ERBIL (Kurdistan 24) – Christians joined Muslims to celebrate the religious holiday of Eid al-Fitr and to highlight the peaceful coexistence of various communities in Iraq's semi-autonomous Kurdistan Region.
The first day of the yearly observance came on Friday, at the end of the holy month of Ramadan, where Muslims fast for up to 16 hours per day, for 30 days.
As in earlier years, Christians visit Muslim neighbors in several Kurdish-majority cities to congratulate them on the religious event and also to be part of the celebration.
The village of Baze in Duhok province is one of the areas in the Kurdistan Region that Christians and Muslims have been living together in peace for decades.
Oshana Yusuf, a 77-year old Christian resident of Baze began to visit his Muslim neighbors’ homes on Friday, the first day of the three-day celebration, along with his family.
“As long as I can remember, Muslims and Christians share everything in this village,” Yusuf told Kurdistan 24. “Regardless of whether it's a party, funeral, special event, or Eid, we are always together.”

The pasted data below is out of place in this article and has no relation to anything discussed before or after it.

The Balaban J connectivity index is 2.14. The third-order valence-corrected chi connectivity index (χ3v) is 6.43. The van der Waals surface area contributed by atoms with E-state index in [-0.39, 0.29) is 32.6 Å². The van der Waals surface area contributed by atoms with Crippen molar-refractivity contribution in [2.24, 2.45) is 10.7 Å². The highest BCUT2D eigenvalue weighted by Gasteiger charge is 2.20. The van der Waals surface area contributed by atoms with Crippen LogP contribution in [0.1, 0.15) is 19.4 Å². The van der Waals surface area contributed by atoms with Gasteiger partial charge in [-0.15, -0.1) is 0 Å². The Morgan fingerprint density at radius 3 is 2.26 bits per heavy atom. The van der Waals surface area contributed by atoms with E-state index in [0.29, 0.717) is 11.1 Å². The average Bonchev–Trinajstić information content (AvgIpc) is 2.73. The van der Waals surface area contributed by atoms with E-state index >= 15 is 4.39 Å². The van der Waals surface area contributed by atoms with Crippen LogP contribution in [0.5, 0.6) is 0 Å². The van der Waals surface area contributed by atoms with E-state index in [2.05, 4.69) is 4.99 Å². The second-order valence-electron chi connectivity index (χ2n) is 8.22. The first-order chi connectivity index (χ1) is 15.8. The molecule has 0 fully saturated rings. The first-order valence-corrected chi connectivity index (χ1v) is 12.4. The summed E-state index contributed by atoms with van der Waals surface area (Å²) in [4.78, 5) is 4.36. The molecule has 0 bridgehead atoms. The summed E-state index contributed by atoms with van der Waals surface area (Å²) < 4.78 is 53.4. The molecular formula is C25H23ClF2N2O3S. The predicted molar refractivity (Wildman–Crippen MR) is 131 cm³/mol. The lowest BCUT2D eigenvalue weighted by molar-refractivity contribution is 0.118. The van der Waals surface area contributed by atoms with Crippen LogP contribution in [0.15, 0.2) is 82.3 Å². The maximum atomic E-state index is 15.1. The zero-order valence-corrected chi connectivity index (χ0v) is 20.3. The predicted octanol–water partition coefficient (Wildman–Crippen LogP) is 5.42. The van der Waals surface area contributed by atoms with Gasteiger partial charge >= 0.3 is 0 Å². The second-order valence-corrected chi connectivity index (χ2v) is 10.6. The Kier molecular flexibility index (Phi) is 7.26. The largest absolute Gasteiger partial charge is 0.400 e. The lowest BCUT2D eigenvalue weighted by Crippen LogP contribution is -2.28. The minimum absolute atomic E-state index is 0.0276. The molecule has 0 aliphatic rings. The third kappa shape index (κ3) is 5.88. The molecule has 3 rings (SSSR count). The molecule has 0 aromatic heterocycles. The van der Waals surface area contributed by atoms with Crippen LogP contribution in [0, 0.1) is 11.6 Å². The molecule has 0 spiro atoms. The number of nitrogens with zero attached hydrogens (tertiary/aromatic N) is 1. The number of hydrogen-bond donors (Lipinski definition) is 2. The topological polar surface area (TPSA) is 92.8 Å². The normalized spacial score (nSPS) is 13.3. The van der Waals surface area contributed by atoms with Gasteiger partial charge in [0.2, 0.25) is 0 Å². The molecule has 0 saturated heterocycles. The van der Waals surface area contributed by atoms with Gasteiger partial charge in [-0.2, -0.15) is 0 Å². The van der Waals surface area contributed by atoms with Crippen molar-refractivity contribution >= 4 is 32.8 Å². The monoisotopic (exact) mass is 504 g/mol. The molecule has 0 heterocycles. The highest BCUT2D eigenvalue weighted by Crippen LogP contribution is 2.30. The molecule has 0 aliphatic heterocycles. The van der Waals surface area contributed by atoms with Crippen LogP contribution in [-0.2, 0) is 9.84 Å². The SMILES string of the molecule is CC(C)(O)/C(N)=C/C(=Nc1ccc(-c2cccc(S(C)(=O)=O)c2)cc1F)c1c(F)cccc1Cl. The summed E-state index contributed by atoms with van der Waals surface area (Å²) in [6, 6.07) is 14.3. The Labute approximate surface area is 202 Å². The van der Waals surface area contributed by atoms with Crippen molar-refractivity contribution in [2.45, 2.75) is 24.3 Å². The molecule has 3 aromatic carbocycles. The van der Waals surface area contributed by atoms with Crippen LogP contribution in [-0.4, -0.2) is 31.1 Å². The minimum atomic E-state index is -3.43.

“Thank God, we live together in place," he added. "We've never confronted or fought each other as long as I can remember."
As villagers socialized in each other’s homes in groups, it was hard for an observer to differentiate from appearance alone who belonged to which faith.
“Since the morning, we've joined our Muslim brothers to visit houses to congratulate them on Eid,” Yunadim Kurkis, another Christian resident of the village, said to Kurdistan 24.
“Muslims and Christians have their events and religious ceremonies. We both respect each other and celebrate them together,” he remarked, as he made his neighborly rounds.
Hussein Bazi, a prominent Muslim in the village, explained to Kurdistan 24 that there are four main local religious feasts per year - two of them are related to Islam and the other two to Christianity.
“Just like how we celebrate Muslim Eids, we celebrate in the same way with our Christian brothers,” Bazi said.
The video below shows the joint observance of Eid in the village of Baze:
Other religious communities in the Kurdistan Region also joining Muslims in celebrating the Muslim Eid included Ezidis, Zoroastrians, and Jews.
Unlike many other parts of the Middle East, social coexistence between different ethnic and religious groups has deep roots in the Kurdistan Region, and many non-Kurdish or non-Muslim communities have representatives in the Kurdistan Regional Government (KRG).
Editing by John J. Catherine